Similarly, they may have some dental disease or oral pain, which makes it easier for them to chew and swallow softer food.
This is a good place to mention that age should not be a reason an older dog doesn’t get a dental cleaning. Most cope with the anesthetic and procedure very well and will reap the rewards once their teeth are in tip-top shape.
Make mealtimes tastier by warming up food which helps release the aroma. Changing the flavor from time to time can be a game-changer but be cautious if your dog is sensitive as this could upset their stomach if done too abruptly.
Watch out for your dog being bullied by younger pets, who may take over their bowl and eat their food when you’re not supervising. Sometimes it is best to feed all pets in separate rooms. Food bowls should be kept in the same place and must be easily accessible for your older pet.
3. Change it up
If mealtimes become a bore and a chore, your golden oldie might decide to skip meals. Liven things up by feeding from food puzzles like Kongs, snaffle mats, and lick mats from time to time. This is also a good way to ensure your dog eats little and often, which many find easier for their digestive system to deal with.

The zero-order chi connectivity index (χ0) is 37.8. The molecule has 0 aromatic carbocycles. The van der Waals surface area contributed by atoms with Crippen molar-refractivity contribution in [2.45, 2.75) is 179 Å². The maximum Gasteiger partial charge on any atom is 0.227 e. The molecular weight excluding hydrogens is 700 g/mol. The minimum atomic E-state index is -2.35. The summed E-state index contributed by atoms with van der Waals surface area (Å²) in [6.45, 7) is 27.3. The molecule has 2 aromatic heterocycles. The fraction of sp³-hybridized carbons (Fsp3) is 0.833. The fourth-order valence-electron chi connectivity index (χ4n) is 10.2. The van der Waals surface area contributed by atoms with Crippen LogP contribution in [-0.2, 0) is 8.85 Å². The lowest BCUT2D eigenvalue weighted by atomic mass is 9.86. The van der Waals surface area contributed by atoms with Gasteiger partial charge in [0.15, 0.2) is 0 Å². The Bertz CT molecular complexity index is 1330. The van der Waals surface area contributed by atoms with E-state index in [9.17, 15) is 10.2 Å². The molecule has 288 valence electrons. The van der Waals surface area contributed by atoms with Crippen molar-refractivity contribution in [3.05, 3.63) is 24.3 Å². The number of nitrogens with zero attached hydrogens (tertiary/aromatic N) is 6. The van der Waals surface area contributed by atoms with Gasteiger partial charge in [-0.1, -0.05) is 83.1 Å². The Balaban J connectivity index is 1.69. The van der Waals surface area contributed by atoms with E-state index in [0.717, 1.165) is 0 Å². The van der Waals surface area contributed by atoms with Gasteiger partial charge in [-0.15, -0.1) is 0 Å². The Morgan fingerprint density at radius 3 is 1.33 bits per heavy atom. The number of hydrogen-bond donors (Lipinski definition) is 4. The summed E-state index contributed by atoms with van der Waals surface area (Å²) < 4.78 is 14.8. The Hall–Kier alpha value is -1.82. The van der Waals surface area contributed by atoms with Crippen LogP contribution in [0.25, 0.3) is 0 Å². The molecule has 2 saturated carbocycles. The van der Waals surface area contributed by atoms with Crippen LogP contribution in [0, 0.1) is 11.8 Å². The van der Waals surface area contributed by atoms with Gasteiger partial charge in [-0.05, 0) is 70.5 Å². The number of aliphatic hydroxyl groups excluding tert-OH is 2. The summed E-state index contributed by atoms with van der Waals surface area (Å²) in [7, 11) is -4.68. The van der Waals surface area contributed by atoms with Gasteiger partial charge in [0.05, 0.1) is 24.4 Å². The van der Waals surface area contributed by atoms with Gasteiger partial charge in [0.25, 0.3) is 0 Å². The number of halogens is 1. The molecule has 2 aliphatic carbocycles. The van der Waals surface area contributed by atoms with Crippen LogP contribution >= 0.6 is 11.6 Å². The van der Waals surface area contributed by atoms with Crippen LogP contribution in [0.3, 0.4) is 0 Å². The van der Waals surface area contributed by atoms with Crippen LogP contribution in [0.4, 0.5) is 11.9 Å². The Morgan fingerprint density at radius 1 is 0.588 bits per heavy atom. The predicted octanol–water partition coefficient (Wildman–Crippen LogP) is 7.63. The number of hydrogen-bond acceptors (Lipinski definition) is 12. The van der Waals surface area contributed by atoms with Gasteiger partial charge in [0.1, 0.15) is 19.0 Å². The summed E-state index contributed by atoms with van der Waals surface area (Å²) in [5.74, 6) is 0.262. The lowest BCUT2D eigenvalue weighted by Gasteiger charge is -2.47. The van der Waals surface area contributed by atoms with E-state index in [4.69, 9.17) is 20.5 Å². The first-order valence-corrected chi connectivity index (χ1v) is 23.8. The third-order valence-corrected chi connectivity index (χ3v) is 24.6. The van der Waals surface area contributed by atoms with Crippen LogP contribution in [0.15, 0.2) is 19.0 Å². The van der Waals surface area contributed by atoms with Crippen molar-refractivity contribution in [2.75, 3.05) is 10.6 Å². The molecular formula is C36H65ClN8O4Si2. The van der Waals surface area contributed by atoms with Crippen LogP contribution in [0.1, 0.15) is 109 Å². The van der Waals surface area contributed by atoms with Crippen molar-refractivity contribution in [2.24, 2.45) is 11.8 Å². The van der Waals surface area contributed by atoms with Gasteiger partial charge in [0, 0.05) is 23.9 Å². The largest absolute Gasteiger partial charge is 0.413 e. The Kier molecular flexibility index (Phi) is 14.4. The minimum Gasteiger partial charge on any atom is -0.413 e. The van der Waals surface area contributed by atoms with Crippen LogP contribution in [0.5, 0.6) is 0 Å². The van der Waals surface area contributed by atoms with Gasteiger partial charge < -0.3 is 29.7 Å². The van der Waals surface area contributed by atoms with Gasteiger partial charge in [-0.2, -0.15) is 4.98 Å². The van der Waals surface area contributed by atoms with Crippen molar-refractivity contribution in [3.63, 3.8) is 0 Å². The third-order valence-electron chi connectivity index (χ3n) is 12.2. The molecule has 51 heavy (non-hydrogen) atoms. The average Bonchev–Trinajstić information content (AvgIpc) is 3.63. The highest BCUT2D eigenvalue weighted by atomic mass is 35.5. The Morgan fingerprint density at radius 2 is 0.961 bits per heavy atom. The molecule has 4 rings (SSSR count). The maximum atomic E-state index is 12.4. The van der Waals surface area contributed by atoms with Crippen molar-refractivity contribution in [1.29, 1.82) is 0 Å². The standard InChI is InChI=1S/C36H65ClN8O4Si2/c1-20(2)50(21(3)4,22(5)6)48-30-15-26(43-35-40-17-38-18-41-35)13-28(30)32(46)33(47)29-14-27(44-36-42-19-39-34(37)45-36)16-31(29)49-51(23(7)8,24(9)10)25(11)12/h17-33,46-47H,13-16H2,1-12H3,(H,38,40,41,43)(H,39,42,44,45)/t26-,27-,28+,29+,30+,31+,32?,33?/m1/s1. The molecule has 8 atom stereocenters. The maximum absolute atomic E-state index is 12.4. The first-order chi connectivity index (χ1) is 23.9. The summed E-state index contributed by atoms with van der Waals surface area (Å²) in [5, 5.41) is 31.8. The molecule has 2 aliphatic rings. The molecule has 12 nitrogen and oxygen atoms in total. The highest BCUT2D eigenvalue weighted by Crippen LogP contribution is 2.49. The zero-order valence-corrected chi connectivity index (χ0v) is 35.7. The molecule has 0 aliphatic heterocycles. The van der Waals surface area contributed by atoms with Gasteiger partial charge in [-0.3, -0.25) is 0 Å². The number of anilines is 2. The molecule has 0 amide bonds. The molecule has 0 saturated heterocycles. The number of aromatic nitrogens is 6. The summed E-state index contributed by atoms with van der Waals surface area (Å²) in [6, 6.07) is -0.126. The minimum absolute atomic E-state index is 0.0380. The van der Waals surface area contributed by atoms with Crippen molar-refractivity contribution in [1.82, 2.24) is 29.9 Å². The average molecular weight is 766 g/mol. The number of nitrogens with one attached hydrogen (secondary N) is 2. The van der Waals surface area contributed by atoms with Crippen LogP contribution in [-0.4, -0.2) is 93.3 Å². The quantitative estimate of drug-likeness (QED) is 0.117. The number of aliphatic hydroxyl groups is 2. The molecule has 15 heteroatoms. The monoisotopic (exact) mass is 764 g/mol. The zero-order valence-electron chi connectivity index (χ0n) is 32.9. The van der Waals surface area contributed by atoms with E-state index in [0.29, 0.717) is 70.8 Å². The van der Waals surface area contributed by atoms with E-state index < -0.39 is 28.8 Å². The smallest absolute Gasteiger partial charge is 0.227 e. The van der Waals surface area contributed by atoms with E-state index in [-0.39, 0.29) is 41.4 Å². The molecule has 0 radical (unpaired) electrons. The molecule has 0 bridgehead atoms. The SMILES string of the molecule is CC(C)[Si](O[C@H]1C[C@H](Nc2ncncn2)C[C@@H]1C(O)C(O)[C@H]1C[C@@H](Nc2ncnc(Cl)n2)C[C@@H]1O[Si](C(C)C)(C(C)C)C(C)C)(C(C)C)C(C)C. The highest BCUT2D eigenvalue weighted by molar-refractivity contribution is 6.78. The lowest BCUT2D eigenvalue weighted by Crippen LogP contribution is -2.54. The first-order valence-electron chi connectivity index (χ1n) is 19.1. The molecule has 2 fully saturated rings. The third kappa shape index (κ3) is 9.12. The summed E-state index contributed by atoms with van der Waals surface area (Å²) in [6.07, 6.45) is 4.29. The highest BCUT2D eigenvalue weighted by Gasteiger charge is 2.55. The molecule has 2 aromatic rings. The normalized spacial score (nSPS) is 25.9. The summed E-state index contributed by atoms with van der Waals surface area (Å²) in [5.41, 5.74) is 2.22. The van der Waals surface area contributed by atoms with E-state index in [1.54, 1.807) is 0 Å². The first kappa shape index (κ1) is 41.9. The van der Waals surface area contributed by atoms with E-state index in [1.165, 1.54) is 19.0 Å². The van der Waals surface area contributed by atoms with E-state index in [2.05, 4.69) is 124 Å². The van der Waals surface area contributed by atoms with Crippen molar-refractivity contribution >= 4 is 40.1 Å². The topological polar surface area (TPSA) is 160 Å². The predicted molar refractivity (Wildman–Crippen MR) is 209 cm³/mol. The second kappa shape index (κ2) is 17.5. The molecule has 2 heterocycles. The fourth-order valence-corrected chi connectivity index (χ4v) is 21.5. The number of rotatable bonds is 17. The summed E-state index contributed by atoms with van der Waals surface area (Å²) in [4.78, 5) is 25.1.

You can offer treats and chews too. Treats should be used as a training tool for older dogs, not just puppies. Reward good behavior and let your dog know you’re happy with what they’re doing!
4. Consider diet supplements
If your dog is a grazer and you worry they aren’t getting everything they need from their meals, there is no harm in adding a diet supplement. This may be in the form of a liquid, powder, or tablet. Most are mixed in with meals. Ideally, opt for a supplement aimed specifically at older dogs that contains a mixture of vitamins, minerals, joint protective ingredients, and probiotics.